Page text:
This article takes stock of the threat to the United Kingdom, drawing on court documents of recent British terror trials of those accused of plotting between 2013 and 2015. Currently, most of the cases that have passed through Britain’s courts have not shown clear evidence of Islamic State direction, though the plots covered in these cases for the most part predate the group’s active surge of international plotting last year that culminated in the Paris attacks in November. Up to this point, most plotting seen in the United Kingdom appears to demonstrate an ideological affinity to the Islamic State, with most plots fitting the lone-actor model and having no clear command and control from Islamic State operatives in Syria and Iraq. Going forward, however, security officials see a growing, direct threat from the Islamic State, with Richard Walton, the former head of the Metropolitan Police’s Counter-terrorism Command, stating in January, “We are concerned about Daesh’s external ambitions to project their terror overseas rather than them just trying to consolidate their so-called caliphate.”[a]
Alleged Instigation Overseas: The Erol Incedal Case
In October 2013, as part of a series of coordinated arrests, four men were detained for allegedly plotting to launch a “Mumbai-style” attack in London. Two men were released soon afterward while Erol Incedal, a British passport holder of Turkish-Alawite descent, and Mounir Rarmoul-Bouhadjar, a British-Algerian were brought to trial. Rarmoul-Bouhadjar pleaded guilty to possession of a bomb-making manual and was sentenced to three years in prison while Incedal instead chose to fight the charges against him. In a first for the British judicial system, the trial was held partially under secret circumstances for reasons that were not publicly revealed.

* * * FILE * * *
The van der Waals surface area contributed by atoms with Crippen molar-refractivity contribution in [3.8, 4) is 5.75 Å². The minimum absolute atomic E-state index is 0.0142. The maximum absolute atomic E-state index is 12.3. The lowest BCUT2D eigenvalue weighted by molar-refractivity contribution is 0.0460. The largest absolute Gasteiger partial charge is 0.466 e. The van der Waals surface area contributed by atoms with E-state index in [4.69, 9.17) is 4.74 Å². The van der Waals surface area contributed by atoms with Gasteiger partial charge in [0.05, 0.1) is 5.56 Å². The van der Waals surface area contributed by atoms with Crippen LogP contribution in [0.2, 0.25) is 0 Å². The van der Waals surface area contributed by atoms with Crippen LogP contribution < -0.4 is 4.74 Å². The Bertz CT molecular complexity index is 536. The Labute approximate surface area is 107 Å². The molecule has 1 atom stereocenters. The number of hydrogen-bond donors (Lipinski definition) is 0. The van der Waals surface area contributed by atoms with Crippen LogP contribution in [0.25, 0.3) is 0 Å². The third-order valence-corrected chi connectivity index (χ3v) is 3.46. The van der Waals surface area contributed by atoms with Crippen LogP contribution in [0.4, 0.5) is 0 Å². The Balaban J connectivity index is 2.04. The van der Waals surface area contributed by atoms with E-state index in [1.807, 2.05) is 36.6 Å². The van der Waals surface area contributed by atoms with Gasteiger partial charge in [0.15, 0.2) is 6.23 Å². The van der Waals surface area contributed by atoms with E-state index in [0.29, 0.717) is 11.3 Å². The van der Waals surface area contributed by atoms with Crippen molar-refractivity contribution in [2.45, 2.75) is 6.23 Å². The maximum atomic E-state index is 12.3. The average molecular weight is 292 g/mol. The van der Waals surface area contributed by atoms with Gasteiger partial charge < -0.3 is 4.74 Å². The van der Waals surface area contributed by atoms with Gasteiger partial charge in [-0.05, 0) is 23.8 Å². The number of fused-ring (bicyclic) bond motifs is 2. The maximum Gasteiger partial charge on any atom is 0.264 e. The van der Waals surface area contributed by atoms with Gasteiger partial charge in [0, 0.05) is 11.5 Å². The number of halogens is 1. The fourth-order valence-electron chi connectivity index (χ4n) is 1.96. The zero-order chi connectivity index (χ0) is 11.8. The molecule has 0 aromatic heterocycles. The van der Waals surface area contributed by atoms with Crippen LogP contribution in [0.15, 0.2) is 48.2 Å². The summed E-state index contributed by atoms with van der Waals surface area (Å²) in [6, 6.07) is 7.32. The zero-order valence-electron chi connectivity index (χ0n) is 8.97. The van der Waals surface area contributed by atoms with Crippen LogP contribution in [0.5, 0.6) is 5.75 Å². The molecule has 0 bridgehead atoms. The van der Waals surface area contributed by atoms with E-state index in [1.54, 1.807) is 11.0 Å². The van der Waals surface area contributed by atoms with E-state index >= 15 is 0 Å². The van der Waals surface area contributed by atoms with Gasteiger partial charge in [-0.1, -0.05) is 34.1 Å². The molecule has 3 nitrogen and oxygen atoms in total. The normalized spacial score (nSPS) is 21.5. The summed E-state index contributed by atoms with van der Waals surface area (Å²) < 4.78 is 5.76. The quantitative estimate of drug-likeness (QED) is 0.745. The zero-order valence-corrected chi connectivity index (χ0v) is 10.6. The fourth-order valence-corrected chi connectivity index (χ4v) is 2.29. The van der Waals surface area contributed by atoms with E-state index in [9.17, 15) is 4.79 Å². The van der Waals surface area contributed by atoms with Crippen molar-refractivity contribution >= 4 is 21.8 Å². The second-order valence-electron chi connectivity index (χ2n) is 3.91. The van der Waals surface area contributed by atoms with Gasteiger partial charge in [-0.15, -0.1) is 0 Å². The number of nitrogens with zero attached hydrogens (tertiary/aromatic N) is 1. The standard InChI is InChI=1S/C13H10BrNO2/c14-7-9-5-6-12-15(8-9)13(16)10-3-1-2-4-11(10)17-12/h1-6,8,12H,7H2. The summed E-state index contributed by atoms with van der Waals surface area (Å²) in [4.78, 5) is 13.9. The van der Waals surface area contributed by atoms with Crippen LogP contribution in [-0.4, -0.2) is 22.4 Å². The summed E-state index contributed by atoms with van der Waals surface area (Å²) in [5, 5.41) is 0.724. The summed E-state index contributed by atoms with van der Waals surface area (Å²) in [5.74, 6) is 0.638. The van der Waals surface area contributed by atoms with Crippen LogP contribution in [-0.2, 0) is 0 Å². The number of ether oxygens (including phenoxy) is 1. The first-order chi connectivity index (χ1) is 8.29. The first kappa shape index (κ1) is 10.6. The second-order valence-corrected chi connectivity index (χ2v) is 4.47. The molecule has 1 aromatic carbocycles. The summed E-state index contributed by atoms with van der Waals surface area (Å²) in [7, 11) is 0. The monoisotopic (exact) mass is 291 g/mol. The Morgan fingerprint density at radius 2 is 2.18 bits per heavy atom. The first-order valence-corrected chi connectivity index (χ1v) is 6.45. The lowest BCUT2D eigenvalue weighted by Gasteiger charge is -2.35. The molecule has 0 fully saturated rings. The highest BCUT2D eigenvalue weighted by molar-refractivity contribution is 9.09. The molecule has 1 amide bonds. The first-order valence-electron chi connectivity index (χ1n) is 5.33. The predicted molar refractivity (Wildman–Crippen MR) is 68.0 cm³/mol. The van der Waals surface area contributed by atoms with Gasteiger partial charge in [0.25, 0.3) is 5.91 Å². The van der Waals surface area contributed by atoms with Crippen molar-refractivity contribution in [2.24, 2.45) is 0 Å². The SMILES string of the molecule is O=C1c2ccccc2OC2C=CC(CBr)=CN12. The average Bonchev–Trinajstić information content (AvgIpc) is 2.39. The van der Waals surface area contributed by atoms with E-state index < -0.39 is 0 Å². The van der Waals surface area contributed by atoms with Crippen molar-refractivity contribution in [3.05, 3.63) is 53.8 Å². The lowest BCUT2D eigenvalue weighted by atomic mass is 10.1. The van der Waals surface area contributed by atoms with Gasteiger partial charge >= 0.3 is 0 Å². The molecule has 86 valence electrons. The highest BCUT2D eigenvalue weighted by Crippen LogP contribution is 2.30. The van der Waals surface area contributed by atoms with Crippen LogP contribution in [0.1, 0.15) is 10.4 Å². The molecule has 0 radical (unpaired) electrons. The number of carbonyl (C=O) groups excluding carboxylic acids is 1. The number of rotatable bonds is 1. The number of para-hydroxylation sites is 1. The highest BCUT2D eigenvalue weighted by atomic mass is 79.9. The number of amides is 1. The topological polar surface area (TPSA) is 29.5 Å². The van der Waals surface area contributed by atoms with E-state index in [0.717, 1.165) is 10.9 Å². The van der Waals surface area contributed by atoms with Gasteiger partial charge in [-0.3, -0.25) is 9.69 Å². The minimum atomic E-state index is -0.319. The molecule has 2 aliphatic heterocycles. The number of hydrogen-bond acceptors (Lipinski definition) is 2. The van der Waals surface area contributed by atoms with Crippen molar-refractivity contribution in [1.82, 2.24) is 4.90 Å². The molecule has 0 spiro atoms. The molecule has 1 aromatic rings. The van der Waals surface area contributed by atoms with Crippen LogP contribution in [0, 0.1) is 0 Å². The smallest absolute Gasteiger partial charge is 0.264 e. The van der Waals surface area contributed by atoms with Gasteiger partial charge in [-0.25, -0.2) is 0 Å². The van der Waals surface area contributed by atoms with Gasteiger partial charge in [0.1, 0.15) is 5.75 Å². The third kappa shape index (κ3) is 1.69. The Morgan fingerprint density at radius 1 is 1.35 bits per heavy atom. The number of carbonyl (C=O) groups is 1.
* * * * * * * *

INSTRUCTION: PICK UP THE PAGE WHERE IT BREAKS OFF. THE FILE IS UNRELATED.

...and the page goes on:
The public part of this trial shed light on the accused’s travels and contacts. In late 2012 the two men tried to reach Syria through Turkey. Rather than getting across the border, however, they ended up in a safe house in Hatay full of people “engaged somewhat in the resistance against Assad.” Here they met “Ahmed,” a British-Yemeni extremist who would become a key figure in the prosecution’s case. Ahmed had spent time in France, and he claimed to have fled to the Syrian-Turkish border area as he felt under pressure from security services in the United Kingdom. In court, Incedal described him as having ‘“sympathies with the global jihad” though Incedal was also quick to highlight that he was angry at the West since some of his family members had reportedly been killed in drone strikes in Yemen.